Thinking Fast and Slow: 5. Cognitive Ease

Following our schedule in our reading calendar, it is time for chapter 5.

In this chapter Kahneman describes a very interesting phenomenon, cognitive ease, or the feeling that the situation is fine, nothing worries us and we think that the tasks at hand are easy to be solved.

We might be in such state just because the task is easy, but  there are other very different and incongruent reasons, like it is a repeated experience, we are in front of a clear display, we have received former priming that we didn’t realize, or we are just in a good mood.

This generates biases and errors in our judgment. For example, if we are familiar with a name just because it has been primed to us before, we might wrongly think  that we remember this person because it is famous, but actually is just a name that the investigador made up.

The more astonishing, fascinating and unexpected result in the chapter, for me, was how if students have to fight hard with how a problem is stated, they’ll more probably switch to System II and solve it correctly. For example, if a mathematical problem is written down in a small font size and poorly printed, experimental subjects will more probably solved it correctly than if it is presented in a very clear form and then the subjects use just their system 1 instead and make mistakes.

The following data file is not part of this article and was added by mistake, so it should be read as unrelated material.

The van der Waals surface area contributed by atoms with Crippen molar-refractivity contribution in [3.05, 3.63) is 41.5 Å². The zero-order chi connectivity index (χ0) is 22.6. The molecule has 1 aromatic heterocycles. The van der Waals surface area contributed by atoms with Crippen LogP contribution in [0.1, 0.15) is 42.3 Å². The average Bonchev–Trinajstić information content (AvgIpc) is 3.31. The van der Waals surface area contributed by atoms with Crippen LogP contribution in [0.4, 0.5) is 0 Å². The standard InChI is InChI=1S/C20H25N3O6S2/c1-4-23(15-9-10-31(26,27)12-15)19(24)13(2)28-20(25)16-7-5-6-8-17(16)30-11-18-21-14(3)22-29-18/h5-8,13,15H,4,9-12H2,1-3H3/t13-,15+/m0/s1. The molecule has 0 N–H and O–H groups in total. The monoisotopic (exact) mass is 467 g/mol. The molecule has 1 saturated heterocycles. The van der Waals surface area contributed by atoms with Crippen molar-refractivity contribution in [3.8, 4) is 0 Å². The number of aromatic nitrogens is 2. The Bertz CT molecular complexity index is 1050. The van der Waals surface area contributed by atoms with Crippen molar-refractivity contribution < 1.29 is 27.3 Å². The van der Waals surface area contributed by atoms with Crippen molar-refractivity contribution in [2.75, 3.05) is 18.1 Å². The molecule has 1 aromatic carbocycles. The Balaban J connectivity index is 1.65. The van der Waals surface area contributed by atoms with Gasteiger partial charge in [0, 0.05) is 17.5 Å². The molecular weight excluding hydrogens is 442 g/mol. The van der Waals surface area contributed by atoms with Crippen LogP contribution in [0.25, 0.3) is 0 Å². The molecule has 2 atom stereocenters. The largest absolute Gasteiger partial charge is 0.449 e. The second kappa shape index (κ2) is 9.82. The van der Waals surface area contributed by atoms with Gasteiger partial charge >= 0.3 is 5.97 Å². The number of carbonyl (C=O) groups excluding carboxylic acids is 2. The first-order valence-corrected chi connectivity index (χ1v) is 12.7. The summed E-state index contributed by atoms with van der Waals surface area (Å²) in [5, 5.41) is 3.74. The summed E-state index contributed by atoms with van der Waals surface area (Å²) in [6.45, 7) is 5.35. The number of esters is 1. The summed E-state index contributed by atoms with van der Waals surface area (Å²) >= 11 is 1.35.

This clearly go against the idea of that clearer a problem is presented the better to understand it. But if you think about it, it makes perfect sense, and there are plenty other experiments that shows similar results. Sounds like we have to revise some classical ideas about how to teach…

I have some precautions with some experiments that are described in passim, so it is difficult to establish their real relevance. For example the experiment in which investors prefer stocks with fluent names Emmi or Swiss-first versus Geberit or Ypsomed how was it developed exactly? If experimental subjects were just told to choose between a list of stocks which they didn’t know and no more extra info was provided, then of course, one has to invent some criterion, or use an unconscious one. But my question here is: if these were real investors -and not just experimental subjects- and have to use their real money to buy stocks, would them just pick the nice sounding names? Of course not. So the experiment doesn’t prove that people choose stocks depending on how the name sounds, but only that confronted with a problem that is far away from any real one, confronted to a pure lab problem, people just do some educated guesses in order to not look like a fool.

A similar problem arises with the experiment of the Turkish words in a newspaper. People considered “good” words those that they were familiar with them because they were published in a newspaper before and have seen them several times. The more they see them, the more familiar with them, and the more they tend to consider “good”. But, what does “good” mean here if the experimental subjects do not undestand  Turkish? Probably not much.

Still the general thesis of the chapter holds together well, and we all have experienced cognitive ease so we see that this makes sense, and this chapter also give us another disturbing fact: if a learning material is presented in a supereasy way, it might be less helpful than a more difficult to process one.

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12 thoughts on “Thinking Fast and Slow: 5. Cognitive Ease

  1. >>This clearly go against the idea of that clearer a problem is presented the better to understand it.